Peugeot number one driver, Marcus Gronholm secured his first victory of the season Sunday in his native Finland. Gronholm won 11 of the events 21 stages and eventually triumphed by over 1 minute.

Although his margin over Sebastien Loeb at the finish, suggested it was a dominant victory it was by no means easy, and the two were split by only 5 seconds following leg 1 on Friday.

During the second leg though, Marcus put in a charge and by the end of SS16, had built a 30-odd second cushion, only to have that doubled in the final test on Saturday, when Loeb suffered a puncture.

The final day was all about survival and Gronholm did what was necessary to get it to the finish and take his fifth victory on home soil in six years.

Gronholm's biggest scare came after a heavy landing in SS5 on Friday, which left his co-driver, Timo Rautiainen, quite badly injured. That even put a question mark over whether or not they could continue. Thankfully though, Rautiainen was fixed up in service and although Marcus admitted to having to take it easy over the subsequent jumps on the remainder of the event, it didn't stop him taking the win.

Loeb meanwhile took the runners-up spot and while he admitted he was disappointed to see his run of wins, which began back in New Zealand in April, come to an end he nevertheless scored another eight points. He now leads the title race by 28 points, with Gronholm in second, having moved up following his win.

Markko Martin took the final spot on the podium after a promising event. The Estonian seemingly, having finally got to grips with the 307. His third place and Gronholm's first, was enough to put Peugeot back in the lead in the Constructors' championship, albeit though only one point ahead of Citroen.

Furtherdown the leaderboard, Petter Solberg had a trouble-free final leg, after his issues on Friday and Saturday, the Norwegian holding off Mikko Hirvonen to take fourth. Hirvonen finished up just 5.6 seconds behind after a good showing and the Finn was pleased with his performance after being nominated by Ford to drive their second works car.

Toni Gardemeister was sixth in the sister works Focus, the Finn getting the better of Mitsubishi ace, Harri Rovanpera on the first test Sunday. However Gardemeister's puncture on Saturday proved decisive and ultimately cost him fourth.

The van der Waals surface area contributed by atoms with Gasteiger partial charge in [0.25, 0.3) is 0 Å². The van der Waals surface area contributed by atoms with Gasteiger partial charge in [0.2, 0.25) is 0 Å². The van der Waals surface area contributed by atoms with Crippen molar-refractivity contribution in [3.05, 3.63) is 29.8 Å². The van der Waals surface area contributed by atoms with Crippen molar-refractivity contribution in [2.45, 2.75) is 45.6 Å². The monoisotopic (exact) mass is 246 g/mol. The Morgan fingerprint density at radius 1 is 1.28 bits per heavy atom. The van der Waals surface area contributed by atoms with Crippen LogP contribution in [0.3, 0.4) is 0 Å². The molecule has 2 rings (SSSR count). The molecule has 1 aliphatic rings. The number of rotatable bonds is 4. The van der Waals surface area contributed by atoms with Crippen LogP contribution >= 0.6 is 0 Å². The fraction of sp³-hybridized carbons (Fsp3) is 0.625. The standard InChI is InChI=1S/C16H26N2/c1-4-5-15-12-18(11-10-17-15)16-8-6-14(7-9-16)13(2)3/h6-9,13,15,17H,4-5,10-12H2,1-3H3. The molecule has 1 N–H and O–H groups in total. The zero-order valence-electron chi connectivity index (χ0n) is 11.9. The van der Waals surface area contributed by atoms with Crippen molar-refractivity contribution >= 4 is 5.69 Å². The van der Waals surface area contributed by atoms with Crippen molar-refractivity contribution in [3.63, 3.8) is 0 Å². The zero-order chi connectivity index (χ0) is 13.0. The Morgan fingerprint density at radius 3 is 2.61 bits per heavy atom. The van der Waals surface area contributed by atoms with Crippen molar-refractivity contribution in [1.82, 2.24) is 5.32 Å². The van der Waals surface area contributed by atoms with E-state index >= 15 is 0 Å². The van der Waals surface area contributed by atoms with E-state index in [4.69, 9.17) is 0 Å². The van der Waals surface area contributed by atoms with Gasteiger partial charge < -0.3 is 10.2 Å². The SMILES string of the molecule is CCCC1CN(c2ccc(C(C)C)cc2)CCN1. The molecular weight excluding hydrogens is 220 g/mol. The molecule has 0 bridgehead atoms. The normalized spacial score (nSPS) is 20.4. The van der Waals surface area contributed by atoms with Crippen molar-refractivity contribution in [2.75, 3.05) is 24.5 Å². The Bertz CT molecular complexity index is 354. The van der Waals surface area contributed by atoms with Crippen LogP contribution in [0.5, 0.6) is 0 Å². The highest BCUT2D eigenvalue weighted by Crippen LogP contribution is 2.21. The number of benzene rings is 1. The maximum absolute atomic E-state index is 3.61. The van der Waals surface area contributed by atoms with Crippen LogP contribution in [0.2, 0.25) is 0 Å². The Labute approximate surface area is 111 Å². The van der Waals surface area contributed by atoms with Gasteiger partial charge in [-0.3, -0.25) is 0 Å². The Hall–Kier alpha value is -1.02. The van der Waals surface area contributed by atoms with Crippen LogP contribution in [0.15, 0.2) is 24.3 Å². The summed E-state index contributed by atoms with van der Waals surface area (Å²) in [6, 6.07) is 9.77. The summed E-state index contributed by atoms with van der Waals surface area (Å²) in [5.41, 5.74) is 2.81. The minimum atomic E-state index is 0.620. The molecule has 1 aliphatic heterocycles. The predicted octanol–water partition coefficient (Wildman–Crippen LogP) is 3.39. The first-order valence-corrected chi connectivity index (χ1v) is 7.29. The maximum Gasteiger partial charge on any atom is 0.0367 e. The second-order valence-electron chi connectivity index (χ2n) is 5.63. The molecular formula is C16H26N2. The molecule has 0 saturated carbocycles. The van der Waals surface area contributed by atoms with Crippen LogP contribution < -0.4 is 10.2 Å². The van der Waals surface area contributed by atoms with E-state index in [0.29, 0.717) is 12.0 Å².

The final points scoring position went to Francois Duval, who was glad to get to the finish and achieve his objective - namely to score points for Citroen. The Belgian was under a fair amount of pressure following his return to the team, but he will need to do better from now on if Citroen are to take the Manufacturers' crown.

Henning Solberg took the 'privateer win' in ninth place, while Skoda's Janne Tuohino and Armin Schwarz had to make do with tenth and eleventh. Tuohino and Schwarz both enjoyed good reliability, but the pace of the Fabia was still somewhat lacking.

Of the rest of the 'works' drivers, Roman Kresta came home 23rd, while Jani Paasonen, Sebastian Lindholm, Gigi Galli and Chris Atkinson all retired. Paasonen went out on day one, after landing heavily following a jump, while Lindholm was forced to withdraw after his co-driver injured his back following a heavy landing in SS5.

Galli and Atkinson both went off the road in leg 1, and although they re-started Saturday, Galli went off again in the second leg - this time for good - and Atkinson was also forced onto the sidelines. The Aussie again re-started on Sunday, but he again went out after SS19, after damaging his engine in his off on Saturday.

In the Junior WRC, Daniel Sordo took the class victory on his debut in Finland. The Spaniard taking the lead on SS11, after his Citroen C2 team-mate, Kris Meeke crashed out. Sordo eventually triumphed by over a minute, with Urmo Aava second and Guy Wilks third in the new Suzuki Swift. Wilks' third place finish puts him into the lead in the race for the Junior title, however Sordo and Meeke both have an event in hand.

The WRC now heads to Germany in three weeks time, for the first all-asphalt rally of the season. The Rallye Deutschland includes a complex variety of conditions including narrow, twisty vineyard roads in the Mosel Valley, rough, bumpy tarmac roads in the Baumholder military training area and smooth, fast stages in the Saarland region. The rally starts from the town of Trier on Friday August 26.

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